Wednesday, August 20, 2014

Blog Tour/Review: Make Every Day Meaningful by Randal A. Wright

Tour Schedule

Make Every Day Meaningful: Realize, Record, and Remember Life's Grand Lessons, by Randal A. Wright
2014, 240p, Non-Fiction
My Rating=5 Stars
Source: Received copy from publisher for an honest review

Sometimes day-to-day life hardly feels journal-worthy. But Randal Wright demonstrates how you can use experiences from your life to make better decisions, feel increased gratitude, recognize your strengths and weaknesses, more easily prepare talks and lessons, create a personal history for your posterity, and find God in your daily life. Make the world around you—every minute of every day—your classroom. 

So, I'm quite sporadic in my journal keeping. I'll go through long periods of not keeping one and short periods of keeping one. I do enjoy going back and reading what I've written, and finding the lessons I've learned from certain experiences seems easier to identify in retrospect. I felt that a major point he made in his book is that when we know we're going to record what happened in our lives each day, we will be encouraged to make different, and hopefully better, choices.

At the end of Chapter 1 (pp. 12-13), he says that at the completion of this book, there are eleven patterns you will have, including:

* Recall the experiences from your life that have taught you meaningful lessons.
* Record a meaningful experience in ten seconds and in a way that you never forget it.
* Enjoy an endless supply of material for conversations, lessons, talks, books, or articles.
* Easily write a multi-volume history of your life to leave for posterity.
* Better understand why you feel the way you feel and act the way you act.
* Find more joy, happiness, and meaning in your daily life.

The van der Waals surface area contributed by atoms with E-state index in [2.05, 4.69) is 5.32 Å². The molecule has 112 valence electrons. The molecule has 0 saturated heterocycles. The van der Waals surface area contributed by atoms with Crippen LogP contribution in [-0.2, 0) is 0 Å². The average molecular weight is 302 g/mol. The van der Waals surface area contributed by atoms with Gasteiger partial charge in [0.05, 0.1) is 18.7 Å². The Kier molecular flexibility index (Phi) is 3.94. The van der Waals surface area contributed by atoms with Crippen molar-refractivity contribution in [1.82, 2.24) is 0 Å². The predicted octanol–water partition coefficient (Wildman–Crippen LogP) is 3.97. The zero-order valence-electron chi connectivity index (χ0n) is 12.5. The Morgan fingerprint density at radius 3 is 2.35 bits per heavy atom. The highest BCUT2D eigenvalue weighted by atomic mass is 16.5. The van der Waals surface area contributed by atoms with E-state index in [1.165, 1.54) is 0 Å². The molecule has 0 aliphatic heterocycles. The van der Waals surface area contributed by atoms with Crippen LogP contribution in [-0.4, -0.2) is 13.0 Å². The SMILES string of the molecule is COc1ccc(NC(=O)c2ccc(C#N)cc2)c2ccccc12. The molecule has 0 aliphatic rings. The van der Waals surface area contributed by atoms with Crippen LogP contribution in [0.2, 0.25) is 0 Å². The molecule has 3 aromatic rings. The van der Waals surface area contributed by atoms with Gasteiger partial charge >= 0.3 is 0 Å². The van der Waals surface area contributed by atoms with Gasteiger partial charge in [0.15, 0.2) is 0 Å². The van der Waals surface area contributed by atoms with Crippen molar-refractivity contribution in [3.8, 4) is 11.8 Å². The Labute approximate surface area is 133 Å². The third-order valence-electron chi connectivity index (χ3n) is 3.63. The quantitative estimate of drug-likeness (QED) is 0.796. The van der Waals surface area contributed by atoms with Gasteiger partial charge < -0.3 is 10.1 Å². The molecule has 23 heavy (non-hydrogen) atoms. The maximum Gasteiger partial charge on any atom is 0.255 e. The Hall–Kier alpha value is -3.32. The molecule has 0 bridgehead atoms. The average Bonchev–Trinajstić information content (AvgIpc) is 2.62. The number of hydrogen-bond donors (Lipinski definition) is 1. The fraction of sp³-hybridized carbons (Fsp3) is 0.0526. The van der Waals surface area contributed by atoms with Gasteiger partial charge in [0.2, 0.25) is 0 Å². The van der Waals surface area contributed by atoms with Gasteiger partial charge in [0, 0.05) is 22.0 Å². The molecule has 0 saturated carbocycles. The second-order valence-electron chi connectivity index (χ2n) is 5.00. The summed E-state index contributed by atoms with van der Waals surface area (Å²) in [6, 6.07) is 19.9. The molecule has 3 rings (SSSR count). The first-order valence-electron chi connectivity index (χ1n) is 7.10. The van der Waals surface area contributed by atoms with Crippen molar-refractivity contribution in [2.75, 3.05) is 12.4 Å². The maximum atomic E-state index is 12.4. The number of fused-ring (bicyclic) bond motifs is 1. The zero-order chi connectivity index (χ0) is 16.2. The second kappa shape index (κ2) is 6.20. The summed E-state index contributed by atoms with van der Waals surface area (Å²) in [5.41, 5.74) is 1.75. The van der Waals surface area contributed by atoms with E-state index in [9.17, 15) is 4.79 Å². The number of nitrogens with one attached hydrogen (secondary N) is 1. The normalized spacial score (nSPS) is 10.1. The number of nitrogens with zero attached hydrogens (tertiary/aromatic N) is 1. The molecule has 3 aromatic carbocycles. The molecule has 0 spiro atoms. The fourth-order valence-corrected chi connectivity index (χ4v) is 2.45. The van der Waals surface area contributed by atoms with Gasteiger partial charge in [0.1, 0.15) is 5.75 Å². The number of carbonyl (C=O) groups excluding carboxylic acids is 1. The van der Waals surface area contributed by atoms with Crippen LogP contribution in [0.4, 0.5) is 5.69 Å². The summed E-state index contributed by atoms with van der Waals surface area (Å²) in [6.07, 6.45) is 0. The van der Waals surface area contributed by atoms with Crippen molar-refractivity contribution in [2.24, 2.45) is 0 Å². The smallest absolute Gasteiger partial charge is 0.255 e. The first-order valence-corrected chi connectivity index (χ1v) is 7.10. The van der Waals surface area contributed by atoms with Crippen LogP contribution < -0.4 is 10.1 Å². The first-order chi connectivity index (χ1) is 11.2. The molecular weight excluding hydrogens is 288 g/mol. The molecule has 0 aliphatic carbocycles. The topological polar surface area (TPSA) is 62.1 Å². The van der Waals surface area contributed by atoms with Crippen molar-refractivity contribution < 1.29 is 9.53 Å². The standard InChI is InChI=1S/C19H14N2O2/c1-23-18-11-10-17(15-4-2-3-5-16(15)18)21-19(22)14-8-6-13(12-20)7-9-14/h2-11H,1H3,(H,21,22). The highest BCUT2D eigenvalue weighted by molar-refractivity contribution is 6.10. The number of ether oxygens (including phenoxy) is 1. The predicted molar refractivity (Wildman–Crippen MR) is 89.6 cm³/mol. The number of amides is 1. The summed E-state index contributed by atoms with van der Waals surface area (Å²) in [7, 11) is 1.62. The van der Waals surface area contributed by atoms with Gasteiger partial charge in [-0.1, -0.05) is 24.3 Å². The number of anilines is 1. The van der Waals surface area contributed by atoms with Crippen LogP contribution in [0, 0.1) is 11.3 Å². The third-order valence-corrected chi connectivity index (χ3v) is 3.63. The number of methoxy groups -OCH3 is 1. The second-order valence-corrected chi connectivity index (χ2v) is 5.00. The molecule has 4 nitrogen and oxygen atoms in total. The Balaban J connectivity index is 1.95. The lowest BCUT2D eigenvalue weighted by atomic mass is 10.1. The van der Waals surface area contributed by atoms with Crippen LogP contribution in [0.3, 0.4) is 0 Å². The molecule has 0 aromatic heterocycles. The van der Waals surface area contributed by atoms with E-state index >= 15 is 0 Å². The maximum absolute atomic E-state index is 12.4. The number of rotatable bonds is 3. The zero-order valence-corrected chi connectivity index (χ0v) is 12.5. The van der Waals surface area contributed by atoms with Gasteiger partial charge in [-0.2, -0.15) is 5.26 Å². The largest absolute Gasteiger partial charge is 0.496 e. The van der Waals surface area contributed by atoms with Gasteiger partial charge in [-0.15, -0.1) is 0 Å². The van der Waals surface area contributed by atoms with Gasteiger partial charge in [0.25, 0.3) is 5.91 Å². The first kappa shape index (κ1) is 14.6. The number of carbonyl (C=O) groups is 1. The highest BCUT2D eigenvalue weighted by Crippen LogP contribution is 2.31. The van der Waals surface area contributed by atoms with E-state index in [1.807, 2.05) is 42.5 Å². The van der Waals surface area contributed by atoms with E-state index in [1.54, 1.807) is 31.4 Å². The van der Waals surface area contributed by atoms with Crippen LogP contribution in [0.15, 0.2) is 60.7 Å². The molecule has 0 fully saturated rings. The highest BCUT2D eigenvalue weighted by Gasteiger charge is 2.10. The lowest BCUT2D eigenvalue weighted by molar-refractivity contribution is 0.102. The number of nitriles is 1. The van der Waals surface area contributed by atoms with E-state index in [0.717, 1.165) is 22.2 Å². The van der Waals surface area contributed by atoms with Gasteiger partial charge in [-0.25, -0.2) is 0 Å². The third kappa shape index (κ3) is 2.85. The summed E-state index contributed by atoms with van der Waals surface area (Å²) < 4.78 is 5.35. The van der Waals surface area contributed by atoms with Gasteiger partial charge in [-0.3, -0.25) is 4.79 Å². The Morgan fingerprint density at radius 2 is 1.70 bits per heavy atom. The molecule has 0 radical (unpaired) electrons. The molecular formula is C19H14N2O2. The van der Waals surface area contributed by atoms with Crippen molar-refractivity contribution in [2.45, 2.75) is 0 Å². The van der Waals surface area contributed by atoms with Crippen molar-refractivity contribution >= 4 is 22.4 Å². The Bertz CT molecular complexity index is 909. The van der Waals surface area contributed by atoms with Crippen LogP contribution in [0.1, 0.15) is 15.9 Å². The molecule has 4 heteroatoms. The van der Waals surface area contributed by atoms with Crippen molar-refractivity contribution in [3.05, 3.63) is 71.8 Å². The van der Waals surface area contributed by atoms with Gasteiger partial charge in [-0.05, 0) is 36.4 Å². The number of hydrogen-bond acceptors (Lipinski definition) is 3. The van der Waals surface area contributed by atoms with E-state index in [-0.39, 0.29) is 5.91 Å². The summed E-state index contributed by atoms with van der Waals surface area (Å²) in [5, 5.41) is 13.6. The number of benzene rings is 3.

I thought that was quite a bit to promise and at the end I felt that he delivered! There are lots of great experiences and stories he shares from his own life and the lives of others. I like his explanation of three-word summaries and can see how they are useful once you have a plethora of stories recorded. If you think you've lost most of your memories, he shares approximately 600 memory cues to help you retrieve lost memories. Reading through some of those brought a lot of memories back to me and that list alone will take a while to work through. He issues challenges at the end of some of the chapters and working through this list is one of them (end of Chapter 12). 

I loved reading this book and felt uplifted as I finished each chapter. I've started a gratitude journal a few times over the years and I'm currently keeping one. I can even see the value in that as I went back and read what I had recorded in previous years and was able to remember some of what I was going through at the time. I thought he did a great job of taking the topic of journal keeping and explaining the importance of it so that we can, indeed, make each day meaningful. It does take some time and effort to record our experiences, but it's well worth it all in the end!

Randal Wright has been fascinated by the study of families for many years. Seeking ways to raise righteous children led to his receiving a B.S. and M.S. with emphasis in the family area and then a Ph.D. in Family Studies from Brigham Young University. He worked for many years as an Institute director for the Church Education System and taught at BYU in the religion department. He has written several books in the past on family topics including Families in Danger: Protecting Your Family in an X-rated World, Building Better Homes and Families and The Case for Chastity: Helping Youth Stay Morally Clean. He has spoken across the United States, Canada and England and has been a frequent speaker at BYU Campus Education Week and the Especially for Youth program for many years. Randal and his wife Wendy live in Austin, Texas and are the parents of five children and sixteen grandchildren.


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